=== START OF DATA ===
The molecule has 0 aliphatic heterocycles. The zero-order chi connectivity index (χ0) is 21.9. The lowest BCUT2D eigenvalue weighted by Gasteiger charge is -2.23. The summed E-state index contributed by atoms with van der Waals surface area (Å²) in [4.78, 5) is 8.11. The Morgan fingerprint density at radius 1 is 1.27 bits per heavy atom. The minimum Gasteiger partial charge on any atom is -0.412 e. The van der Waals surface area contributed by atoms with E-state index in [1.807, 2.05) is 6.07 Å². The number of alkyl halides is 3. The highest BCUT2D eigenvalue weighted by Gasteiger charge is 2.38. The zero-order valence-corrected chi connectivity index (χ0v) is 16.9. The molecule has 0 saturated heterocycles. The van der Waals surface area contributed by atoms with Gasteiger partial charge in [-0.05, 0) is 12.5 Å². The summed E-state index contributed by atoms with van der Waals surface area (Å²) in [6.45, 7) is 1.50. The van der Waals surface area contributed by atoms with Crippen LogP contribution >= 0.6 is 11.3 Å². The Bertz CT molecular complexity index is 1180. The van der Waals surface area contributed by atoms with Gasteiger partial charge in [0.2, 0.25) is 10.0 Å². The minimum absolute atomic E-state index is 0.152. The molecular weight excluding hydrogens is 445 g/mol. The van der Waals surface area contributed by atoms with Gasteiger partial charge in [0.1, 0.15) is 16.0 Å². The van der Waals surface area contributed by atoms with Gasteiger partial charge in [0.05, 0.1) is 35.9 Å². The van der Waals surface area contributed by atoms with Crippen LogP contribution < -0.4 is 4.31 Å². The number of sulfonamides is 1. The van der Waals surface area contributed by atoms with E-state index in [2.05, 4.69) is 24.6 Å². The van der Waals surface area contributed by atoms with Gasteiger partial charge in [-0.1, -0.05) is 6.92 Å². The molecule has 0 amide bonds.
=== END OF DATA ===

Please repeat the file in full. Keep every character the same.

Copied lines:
The molecule has 0 aliphatic heterocycles. The zero-order chi connectivity index (χ0) is 21.9. The lowest BCUT2D eigenvalue weighted by Gasteiger charge is -2.23. The summed E-state index contributed by atoms with van der Waals surface area (Å²) in [4.78, 5) is 8.11. The Morgan fingerprint density at radius 1 is 1.27 bits per heavy atom. The minimum Gasteiger partial charge on any atom is -0.412 e. The van der Waals surface area contributed by atoms with E-state index in [1.807, 2.05) is 6.07 Å². The number of alkyl halides is 3. The highest BCUT2D eigenvalue weighted by Gasteiger charge is 2.38. The zero-order valence-corrected chi connectivity index (χ0v) is 16.9. The molecule has 0 saturated heterocycles. The van der Waals surface area contributed by atoms with Gasteiger partial charge in [-0.05, 0) is 12.5 Å². The summed E-state index contributed by atoms with van der Waals surface area (Å²) in [6.45, 7) is 1.50. The van der Waals surface area contributed by atoms with Crippen LogP contribution >= 0.6 is 11.3 Å². The Bertz CT molecular complexity index is 1180. The van der Waals surface area contributed by atoms with Gasteiger partial charge in [0.2, 0.25) is 10.0 Å². The minimum absolute atomic E-state index is 0.152. The molecular weight excluding hydrogens is 445 g/mol. The van der Waals surface area contributed by atoms with Gasteiger partial charge in [0.1, 0.15) is 16.0 Å². The van der Waals surface area contributed by atoms with Gasteiger partial charge in [0.05, 0.1) is 35.9 Å². The van der Waals surface area contributed by atoms with Crippen LogP contribution < -0.4 is 4.31 Å². The number of sulfonamides is 1. The van der Waals surface area contributed by atoms with E-state index in [2.05, 4.69) is 24.6 Å². The van der Waals surface area contributed by atoms with Gasteiger partial charge in [-0.1, -0.05) is 6.92 Å². The molecule has 0 amide bonds.